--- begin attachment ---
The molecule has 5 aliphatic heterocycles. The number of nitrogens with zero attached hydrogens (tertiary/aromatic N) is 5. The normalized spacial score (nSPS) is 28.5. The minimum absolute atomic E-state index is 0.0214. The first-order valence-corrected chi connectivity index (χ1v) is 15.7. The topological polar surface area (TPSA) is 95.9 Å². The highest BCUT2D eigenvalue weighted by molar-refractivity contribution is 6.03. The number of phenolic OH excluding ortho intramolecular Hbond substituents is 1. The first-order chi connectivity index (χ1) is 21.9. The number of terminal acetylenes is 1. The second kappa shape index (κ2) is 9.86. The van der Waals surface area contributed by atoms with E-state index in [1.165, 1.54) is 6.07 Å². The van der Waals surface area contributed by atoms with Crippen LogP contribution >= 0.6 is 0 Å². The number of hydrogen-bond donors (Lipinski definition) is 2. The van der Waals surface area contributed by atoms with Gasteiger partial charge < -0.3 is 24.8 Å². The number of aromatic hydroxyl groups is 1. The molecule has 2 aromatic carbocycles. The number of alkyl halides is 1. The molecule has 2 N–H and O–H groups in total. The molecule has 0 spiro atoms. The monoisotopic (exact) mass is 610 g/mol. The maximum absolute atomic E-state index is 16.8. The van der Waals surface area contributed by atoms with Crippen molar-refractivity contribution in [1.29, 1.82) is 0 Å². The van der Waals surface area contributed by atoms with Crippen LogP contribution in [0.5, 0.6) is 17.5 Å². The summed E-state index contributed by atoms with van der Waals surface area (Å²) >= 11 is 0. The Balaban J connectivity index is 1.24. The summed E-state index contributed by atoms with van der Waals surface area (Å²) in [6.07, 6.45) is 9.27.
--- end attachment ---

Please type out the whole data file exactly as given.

The molecule has 5 aliphatic heterocycles. The number of nitrogens with zero attached hydrogens (tertiary/aromatic N) is 5. The normalized spacial score (nSPS) is 28.5. The minimum absolute atomic E-state index is 0.0214. The first-order valence-corrected chi connectivity index (χ1v) is 15.7. The topological polar surface area (TPSA) is 95.9 Å². The highest BCUT2D eigenvalue weighted by molar-refractivity contribution is 6.03. The number of phenolic OH excluding ortho intramolecular Hbond substituents is 1. The first-order chi connectivity index (χ1) is 21.9. The number of terminal acetylenes is 1. The second kappa shape index (κ2) is 9.86. The van der Waals surface area contributed by atoms with E-state index in [1.165, 1.54) is 6.07 Å². The van der Waals surface area contributed by atoms with Crippen LogP contribution >= 0.6 is 0 Å². The number of hydrogen-bond donors (Lipinski definition) is 2. The van der Waals surface area contributed by atoms with Gasteiger partial charge < -0.3 is 24.8 Å². The number of aromatic hydroxyl groups is 1. The molecule has 2 aromatic carbocycles. The number of alkyl halides is 1. The molecule has 2 N–H and O–H groups in total. The molecule has 0 spiro atoms. The monoisotopic (exact) mass is 610 g/mol. The maximum absolute atomic E-state index is 16.8. The van der Waals surface area contributed by atoms with Crippen molar-refractivity contribution in [1.29, 1.82) is 0 Å². The van der Waals surface area contributed by atoms with Crippen LogP contribution in [0.5, 0.6) is 17.5 Å². The summed E-state index contributed by atoms with van der Waals surface area (Å²) >= 11 is 0. The Balaban J connectivity index is 1.24. The summed E-state index contributed by atoms with van der Waals surface area (Å²) in [6.07, 6.45) is 9.27.